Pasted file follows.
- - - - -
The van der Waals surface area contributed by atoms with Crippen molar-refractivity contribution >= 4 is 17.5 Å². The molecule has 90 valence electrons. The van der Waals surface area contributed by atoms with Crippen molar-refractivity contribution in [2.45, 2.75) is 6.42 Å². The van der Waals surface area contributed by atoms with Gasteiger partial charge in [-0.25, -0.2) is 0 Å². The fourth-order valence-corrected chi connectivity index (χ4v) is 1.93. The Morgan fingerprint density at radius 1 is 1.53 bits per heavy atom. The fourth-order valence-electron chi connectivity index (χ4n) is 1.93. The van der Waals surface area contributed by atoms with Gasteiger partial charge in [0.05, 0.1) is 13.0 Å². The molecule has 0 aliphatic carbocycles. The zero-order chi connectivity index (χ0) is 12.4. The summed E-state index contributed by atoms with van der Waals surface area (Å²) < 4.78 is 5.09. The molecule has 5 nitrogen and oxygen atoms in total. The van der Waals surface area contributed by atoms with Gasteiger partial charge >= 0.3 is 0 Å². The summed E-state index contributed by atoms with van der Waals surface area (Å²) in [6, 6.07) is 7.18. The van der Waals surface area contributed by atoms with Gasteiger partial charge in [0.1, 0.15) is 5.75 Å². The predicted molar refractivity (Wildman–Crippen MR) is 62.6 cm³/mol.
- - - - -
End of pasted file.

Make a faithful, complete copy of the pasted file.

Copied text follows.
The van der Waals surface area contributed by atoms with Crippen molar-refractivity contribution >= 4 is 17.5 Å². The molecule has 90 valence electrons. The van der Waals surface area contributed by atoms with Crippen molar-refractivity contribution in [2.45, 2.75) is 6.42 Å². The van der Waals surface area contributed by atoms with Gasteiger partial charge in [-0.25, -0.2) is 0 Å². The fourth-order valence-corrected chi connectivity index (χ4v) is 1.93. The Morgan fingerprint density at radius 1 is 1.53 bits per heavy atom. The fourth-order valence-electron chi connectivity index (χ4n) is 1.93. The van der Waals surface area contributed by atoms with Gasteiger partial charge in [0.05, 0.1) is 13.0 Å². The molecule has 0 aliphatic carbocycles. The zero-order chi connectivity index (χ0) is 12.4. The summed E-state index contributed by atoms with van der Waals surface area (Å²) < 4.78 is 5.09. The molecule has 5 nitrogen and oxygen atoms in total. The van der Waals surface area contributed by atoms with Gasteiger partial charge >= 0.3 is 0 Å². The summed E-state index contributed by atoms with van der Waals surface area (Å²) in [6, 6.07) is 7.18. The van der Waals surface area contributed by atoms with Gasteiger partial charge in [0.1, 0.15) is 5.75 Å². The predicted molar refractivity (Wildman–Crippen MR) is 62.6 cm³/mol.